Ennion made me. Those were the words molded on glass vases and jars that survived centuries of dust, change, and trauma all over the classical world. But who was Ennion? And how, in the early years of the world, did his glassware become so famous? We don’t know much about him: He was a craftsman in modern-day Lebanon, and a revolutionary one at that. Ennion was the first (known) glassmaker to blow glass into a mold, forming the molten glass into fine decorative details and unusual shapes. This was unheard of, and it made Ennion into a commercial phenomenon in the Roman world.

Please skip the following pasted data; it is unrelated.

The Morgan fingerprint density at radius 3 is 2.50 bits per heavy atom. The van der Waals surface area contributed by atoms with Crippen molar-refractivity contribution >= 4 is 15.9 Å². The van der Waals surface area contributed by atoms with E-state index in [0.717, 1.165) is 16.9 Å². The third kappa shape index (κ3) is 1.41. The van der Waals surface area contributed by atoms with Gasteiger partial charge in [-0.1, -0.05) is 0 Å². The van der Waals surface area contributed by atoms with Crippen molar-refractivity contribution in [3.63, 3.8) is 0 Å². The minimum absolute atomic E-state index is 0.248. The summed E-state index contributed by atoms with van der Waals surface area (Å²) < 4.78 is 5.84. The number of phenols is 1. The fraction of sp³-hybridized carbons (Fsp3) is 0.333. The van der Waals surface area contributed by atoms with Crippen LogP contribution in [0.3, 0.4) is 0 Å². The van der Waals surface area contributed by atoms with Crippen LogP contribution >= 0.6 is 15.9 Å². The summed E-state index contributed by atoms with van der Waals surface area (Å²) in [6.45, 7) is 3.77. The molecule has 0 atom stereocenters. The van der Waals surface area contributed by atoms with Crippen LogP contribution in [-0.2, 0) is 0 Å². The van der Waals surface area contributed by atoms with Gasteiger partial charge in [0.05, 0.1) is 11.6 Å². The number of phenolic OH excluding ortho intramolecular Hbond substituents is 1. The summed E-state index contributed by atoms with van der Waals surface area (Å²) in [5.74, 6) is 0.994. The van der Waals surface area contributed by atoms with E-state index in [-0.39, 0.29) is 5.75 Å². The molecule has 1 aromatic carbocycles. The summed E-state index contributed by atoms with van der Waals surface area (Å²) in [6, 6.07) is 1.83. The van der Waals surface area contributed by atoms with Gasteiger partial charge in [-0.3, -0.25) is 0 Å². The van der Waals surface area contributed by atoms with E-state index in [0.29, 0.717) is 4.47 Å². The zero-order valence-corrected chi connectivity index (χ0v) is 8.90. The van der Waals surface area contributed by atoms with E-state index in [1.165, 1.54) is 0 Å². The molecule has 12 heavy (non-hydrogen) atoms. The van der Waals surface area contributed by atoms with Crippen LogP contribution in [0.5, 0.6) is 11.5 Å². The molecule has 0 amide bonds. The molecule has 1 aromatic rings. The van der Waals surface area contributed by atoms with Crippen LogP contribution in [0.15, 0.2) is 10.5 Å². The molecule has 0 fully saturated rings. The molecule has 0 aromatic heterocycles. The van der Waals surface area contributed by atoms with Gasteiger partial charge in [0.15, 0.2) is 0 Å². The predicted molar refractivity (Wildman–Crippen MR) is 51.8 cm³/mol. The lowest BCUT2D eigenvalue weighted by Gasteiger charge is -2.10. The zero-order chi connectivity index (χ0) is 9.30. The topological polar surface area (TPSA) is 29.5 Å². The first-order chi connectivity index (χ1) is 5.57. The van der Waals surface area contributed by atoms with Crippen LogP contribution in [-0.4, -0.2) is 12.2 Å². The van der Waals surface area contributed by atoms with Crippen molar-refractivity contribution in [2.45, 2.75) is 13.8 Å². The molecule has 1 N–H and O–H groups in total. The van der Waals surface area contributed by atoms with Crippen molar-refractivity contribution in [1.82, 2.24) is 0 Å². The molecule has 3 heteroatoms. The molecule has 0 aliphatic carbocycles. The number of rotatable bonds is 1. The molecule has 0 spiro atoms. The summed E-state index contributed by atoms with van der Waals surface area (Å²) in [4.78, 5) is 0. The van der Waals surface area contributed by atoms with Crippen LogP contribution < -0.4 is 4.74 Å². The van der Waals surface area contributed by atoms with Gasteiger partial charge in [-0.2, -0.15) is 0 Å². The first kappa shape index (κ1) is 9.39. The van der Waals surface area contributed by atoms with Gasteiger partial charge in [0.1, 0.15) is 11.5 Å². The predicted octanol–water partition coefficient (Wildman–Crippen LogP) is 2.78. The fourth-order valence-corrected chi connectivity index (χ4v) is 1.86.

But Ennion wasn’t just prolific. He was also proud, and smart, and knew the value of what 21st century consumers think of as a “brand name.” So unlike many craftsmen and women, Ennion didn’t just sign his pieces or put his name on the bottom: He made his name part of the work. You’ll see the Greek letters for “Ennion epoiese,” or “Ennion made me,” framed by a jug (meta!), as though the words and jug were the whole point of the design: